A global priority

The United Nations has made risk resilience a top priority, establishing a dedicated secretariat to facilitate the International Strategy for Disaster Reduction (ISDR) in 1999. Skype interview with Munich Re: Robert Glasser, Special Representative of the United Nations' Secretary General for Disaster Risk Reduction and Head of UNISDR.


It is now about one year since you assumed your role as Head of the UNISDR. What has been your most positive experience in this position so far?

Robert Glasser: Most remarkable is the amount of progress I've seen in confronting disaster risk. I've now travelled extensively to take part in regional platform meetings with ministers, officials and heads of government. It's really striking to see how much progress has been made in some places, although not everywhere. And of course there's still a huge amount of work to do. But I am now seeing disaster risk reduction plans. I see in some cases even national constitutions being amended to incorporate disaster risk. I see improving regulatory environments and a stronger role of parliament in enacting laws and regulations. There is also huge success in elements of the disaster risk reduction agenda, particularly in such areas as early-warning systems, evacuation plans and storm shelters in countries like Bangladesh, India and Pakistan. The engagement of private-sector stakeholders is also improving.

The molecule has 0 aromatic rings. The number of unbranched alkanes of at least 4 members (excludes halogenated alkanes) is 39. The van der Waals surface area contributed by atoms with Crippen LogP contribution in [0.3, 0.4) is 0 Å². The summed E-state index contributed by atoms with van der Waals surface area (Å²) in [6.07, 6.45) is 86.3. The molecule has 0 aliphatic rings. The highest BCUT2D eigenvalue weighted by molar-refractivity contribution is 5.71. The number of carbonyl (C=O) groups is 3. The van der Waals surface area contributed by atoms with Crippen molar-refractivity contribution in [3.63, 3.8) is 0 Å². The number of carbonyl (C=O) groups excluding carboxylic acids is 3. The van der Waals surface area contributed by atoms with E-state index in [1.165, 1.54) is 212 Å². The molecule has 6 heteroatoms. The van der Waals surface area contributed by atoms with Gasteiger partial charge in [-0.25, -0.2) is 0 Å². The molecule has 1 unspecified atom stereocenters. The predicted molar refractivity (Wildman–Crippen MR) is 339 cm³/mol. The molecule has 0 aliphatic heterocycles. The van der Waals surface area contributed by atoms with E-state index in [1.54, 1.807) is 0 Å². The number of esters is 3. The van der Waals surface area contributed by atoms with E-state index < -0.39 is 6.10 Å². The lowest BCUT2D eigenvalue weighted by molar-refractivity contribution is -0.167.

What do you see as the major contributing factors to improving/strengthening resilience in the face of natural disasters?